Offbeat: Giving child beggars money does more harm than good

Child protection officers say money given to such kids is seldom used for their benefit


Rameez Khan April 24, 2019
Representational image. PHOTO: REUTERS

LAHORE: It takes a special kind of heartlessness to not be moved by the sight of a child begging on the roadsides, often in sweltering heat or in some parts, freezing cold.

The tugs to heartstrings such children generate tempt most into giving them some money.

However, according to child protection officers, you may be doing more harm than good by giving in to your spirit of charity when it comes to child beggars. By giving them money directly, far from uplifting their lot in life, you might actually be feeding into the vicious cycle of poverty and exploitation they are already condemned to.

“People need to realise, any money they give to child beggars is hardly ever put to good use,” an officer of the Child Protection and Welfare Bureau (CPWB) told The Express Tribune. “Strict enforcement of laws alone does no good. It is difficult to create deterrence against child beggary and to force parents to invest in their children’s education when they have become cash cows for them. That is the harsh reality people must understand.”

The child protection officer said CPWB periodically conducts operations to eradicate child beggary, but their efforts appear to have little impact.

“Because of lack of manpower and resources, our priority is to create deterrence among families and gangs who force children to beg,” he said. “But the negative outcome of people’s generosity is that the same old faces keep re-appearing.”

“Child beggars we have rescued in crackdowns often have as much as Rs2,500 in their pockets. This means a person who has put just two children on the streets to beg could make as much as Rs150,000 a month,” the officer explained. “As such, when we rescue such children, their parents are happy to pay any penalty to regain their custody so they can put them back to work.”

“And as they start at a very tender age, the only skill in life these kids end up acquiring is begging. This means, their only other option apart from begging when they grow is to join criminal gangs,” he said. “The only way to break this cycle is for people to stop giving these kids any money directly.”

Child beggar emergency

“Since last month, we have declared a child beggar emergency on Punjab Chief Minister Usman Buzdar’s instructions,” said CPWB Chairperson Sarah Ahmad. “To achieve our vision of eradicating the menace, we have been carrying out operations four days a week in Punjab’s eight districts.”

“A total of 634 child beggars were rescued in the province, marking a 15 to 20 per cent speculative reduction in child beggary,” Sarah told The Express Tribune. “We are also working on a child protection policy that should incentivise parents to send their children to school.”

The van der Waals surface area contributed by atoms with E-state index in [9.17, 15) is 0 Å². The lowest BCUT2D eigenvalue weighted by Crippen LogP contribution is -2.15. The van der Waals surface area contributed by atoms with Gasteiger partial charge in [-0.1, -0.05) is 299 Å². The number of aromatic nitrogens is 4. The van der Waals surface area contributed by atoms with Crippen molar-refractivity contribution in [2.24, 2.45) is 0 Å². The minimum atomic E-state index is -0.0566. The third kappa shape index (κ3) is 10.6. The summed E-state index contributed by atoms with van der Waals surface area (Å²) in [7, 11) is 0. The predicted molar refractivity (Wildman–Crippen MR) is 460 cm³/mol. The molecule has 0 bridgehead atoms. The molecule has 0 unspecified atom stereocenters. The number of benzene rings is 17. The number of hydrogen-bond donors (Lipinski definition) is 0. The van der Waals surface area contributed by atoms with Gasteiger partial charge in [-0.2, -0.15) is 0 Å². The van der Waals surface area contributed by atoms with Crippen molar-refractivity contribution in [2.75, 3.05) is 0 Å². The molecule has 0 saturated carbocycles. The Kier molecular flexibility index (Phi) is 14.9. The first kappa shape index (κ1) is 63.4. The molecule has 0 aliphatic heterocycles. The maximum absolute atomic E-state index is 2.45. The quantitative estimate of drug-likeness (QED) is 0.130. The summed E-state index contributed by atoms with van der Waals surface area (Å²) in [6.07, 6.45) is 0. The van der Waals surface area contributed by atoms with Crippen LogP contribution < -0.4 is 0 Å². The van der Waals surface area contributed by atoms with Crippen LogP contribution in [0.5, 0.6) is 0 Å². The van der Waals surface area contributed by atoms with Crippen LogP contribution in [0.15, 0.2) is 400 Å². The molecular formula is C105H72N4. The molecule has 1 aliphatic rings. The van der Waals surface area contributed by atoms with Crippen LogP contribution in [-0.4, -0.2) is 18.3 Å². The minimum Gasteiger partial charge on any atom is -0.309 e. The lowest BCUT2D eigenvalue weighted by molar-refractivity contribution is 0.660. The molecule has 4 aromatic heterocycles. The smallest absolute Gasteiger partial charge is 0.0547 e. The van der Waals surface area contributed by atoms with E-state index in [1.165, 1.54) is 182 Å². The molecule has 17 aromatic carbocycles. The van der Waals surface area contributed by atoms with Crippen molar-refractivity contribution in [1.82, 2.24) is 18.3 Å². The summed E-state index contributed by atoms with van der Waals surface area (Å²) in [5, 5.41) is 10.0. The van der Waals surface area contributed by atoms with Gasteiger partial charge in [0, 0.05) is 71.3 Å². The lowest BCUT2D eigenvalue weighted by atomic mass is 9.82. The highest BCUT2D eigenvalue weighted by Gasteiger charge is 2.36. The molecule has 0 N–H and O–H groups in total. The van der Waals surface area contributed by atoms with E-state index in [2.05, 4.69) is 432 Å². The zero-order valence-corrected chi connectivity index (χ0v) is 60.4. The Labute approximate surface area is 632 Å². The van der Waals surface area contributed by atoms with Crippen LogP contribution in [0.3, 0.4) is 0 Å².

It is pertinent to mention that under the Punjab Destitute and Neglected Children Act 2014, Amendment 2017, making a child begging is a crime.

Section 36 of the act says: “If a person employs a child for begging or causes a child to beg or, having the custody, charge or care of a child connives at or encourages employment of the child for begging or uses a child, connives at or encourages employment of the child for begging, he shall be punished with imprisonment for a term which may extend to five years but which shall not be less than three months and with fine which may extend to Rs100,000 but which shall not be less than Rs10,000.”

Section 36-A states: “If a person employs or incites a child to sell goods with the intention of begging, he shall be punished with imprisonment for a term which may extend to three years but which shall not be less than three months and with fine which may extend to Rs100,000 but which shall not be less than RS10,000.”

Section 36-B adds that anyone who employs a child for rag picking, may be punished with imprisonment up to three years but which shall no less than three months.

Once again, the fine may extend up to Rs100,000. Islamic perspective Many, when asked, justify giving money to child beggars by saying they are trying to feed poor souls who cannot afford a decent meal.

Many lay Muslims also argue that they cannot refuse to give money if the beggar invokes the name of Allah. They believe the beggars will pay for their sins if they are lying.

However, when contacted, some Islamic scholars disagreed with this prevalent concept of charity.

“Charity cannot be given to an undeserving person,” said Allama Agha Saeed Hussain Muqadas. “Even in the case of Zakat, it has to first to be determined that the person you intend to give alms to is deserving of it. If you discover that the person you gave alms too was not deserving of it, then you will have to give Zakat again.”

“In light of this, how can giving charity to members of an organised begging mafia be justified?” asked Allama Muqadas. “If people want to do good by these children begging on roads, they should help them obtain education, food and other resources that can make them good human beings.”

Head of Jamia Naeemia Allama Raghib Hussain Naeemi agreed that people should avoid giving money to underage beggars. “By no means should one presume such an activity has been done to please Allah. Child beggars, like other beggars, are part of organised rackets. Giving them money only helps the racket thrive.”

Badshahi Mosque prayer leader Moulana Abdul Khabeer Azad said in order to give charity, one should first identify needy people in their family, friends’ circle, neighborhood, and surroundings. “People who you know are needy should be first in line for your charity and alms. Only after these boxes are ticked, should one move on to the random people asking for charity.”

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